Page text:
The European Centre for the Validation of Alternative Methods (ECVAM) of the Commission’s Joint Research Centre (JRC) plays an important role in the scientific assessment and validation of alternative test methods.

For both REACH and CLP, any new toxicological or ecotoxicological tests have to be done under a strict quality control regime called Good Laboratory Practice (GLP; 2004/10/EC), or equivalent, and with due respect for the animal welfare for vertebrate animals. Such testing is usually outsourced to a contract research laboratory, which must apply minimum standards for housing and care, and have a rigorous assessment and justification of suffering caused to the animals.

The REACH Regulation, Article 25, explicitly states that testing on vertebrate animals for the purposes of this regulation shall be undertaken only as a last resort and further explanation is given in Recital 37.

“Implementation of this Regulation should be based on the use of alternative test methods, suitable for the assessment of health and environmental hazards of chemicals, wherever possible. The use of animals should be avoided by recourse to alternative methods validated by the Commission or international bodies, or recognised by the Commission or the Agency as appropriate to meet the information requirements under this Regulation.”

The CLP Regulation has similar provisions.

Therefore, when investigating a particular hazardous property (eg eye irritation, skin sensitisation), the registrant must first consider all other options before commissioning an animal test. These options are described below.

Procedures with REACH for reduction of animal tests

Procedures with REACH help reduce the overall use of animals in testing.

Data sharing

REACH minimises the overall use of animals for testing by obligating companies owning data on a particular substance, which has been generated through testing on vertebrate animals, to share it with all other registrants for the substance.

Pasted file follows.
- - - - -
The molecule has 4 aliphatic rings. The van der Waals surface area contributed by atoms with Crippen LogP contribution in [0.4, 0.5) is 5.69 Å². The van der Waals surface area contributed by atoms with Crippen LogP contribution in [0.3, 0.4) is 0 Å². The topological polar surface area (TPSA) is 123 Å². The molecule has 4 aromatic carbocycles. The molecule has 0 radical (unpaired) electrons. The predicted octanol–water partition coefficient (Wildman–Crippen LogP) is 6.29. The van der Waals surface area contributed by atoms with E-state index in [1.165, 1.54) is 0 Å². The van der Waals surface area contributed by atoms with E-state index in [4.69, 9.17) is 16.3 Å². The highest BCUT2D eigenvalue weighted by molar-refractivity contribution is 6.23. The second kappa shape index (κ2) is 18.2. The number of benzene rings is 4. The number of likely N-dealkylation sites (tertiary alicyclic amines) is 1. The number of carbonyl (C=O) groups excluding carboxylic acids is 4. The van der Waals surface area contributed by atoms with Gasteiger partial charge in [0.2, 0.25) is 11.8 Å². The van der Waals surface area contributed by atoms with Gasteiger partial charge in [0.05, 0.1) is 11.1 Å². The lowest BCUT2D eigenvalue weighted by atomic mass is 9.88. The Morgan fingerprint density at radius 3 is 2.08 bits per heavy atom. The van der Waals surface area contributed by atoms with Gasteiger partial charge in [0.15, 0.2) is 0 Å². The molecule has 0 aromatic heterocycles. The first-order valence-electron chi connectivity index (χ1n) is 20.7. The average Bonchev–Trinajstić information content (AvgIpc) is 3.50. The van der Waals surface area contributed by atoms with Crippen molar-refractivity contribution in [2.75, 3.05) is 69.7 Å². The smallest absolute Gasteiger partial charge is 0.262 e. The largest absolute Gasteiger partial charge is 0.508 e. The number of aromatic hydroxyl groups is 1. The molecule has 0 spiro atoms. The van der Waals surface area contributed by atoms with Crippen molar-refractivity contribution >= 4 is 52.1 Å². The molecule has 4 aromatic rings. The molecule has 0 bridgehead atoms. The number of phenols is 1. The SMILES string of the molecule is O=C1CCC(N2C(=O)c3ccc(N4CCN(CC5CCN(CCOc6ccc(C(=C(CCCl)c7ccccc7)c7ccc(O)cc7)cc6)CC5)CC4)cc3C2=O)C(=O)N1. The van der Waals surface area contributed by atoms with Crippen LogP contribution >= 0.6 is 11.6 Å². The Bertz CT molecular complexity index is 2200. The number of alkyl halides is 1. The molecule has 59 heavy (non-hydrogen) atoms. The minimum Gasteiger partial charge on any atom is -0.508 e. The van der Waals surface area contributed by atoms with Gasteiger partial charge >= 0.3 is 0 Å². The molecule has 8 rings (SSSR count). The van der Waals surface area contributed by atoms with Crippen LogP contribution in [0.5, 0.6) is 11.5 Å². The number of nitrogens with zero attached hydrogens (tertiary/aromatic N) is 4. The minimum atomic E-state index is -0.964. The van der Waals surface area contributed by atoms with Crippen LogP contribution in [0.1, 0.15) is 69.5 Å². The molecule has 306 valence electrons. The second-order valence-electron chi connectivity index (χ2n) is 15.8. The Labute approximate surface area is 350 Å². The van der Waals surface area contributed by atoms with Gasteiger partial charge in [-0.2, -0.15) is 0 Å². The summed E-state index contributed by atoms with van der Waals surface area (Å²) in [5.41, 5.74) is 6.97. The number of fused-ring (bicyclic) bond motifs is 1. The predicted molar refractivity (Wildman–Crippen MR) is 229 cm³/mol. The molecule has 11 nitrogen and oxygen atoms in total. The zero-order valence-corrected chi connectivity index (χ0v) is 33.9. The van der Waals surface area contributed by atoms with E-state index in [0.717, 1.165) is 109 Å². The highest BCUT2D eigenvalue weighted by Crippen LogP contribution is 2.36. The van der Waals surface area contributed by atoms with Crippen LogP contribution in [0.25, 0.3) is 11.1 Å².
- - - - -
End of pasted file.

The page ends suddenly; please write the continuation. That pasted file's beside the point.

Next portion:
REACH obligates potential registrants to participate in a consortium (or so-called Substance Information Exchange Forum (SIEF)) to provide a single registration for each chemical substance. This principle of “one substance, one registration” was recently re-enforced in Regulation 2016/9 (see eur-lex.europa.eu) that obliges ECHA to ensure that all registrants of the same substance are part of the same registration. Companies providing data to the SIEF receive compensation for their data from other members of the SIEF.

REACH Article 30:

“Before testing is carried out in order to meet the information requirements for the purposes of registration, a SIEF participant shall inquire whether a relevant study is available by communicating within his SIEF. If a relevant study involving tests on vertebrate animals is available within the SIEF, a participant of that SIEF shall request that study.”

The owner of the data and the new potential registrant are obliged to “make every effort” to reach an agreement on the sharing of the information.

Similarly, if a potential registrant learns from ECHA (following an Article 26 enquiry) that a previous registrant has animal test data for a particular substance, then the two parties are obliged to share that data.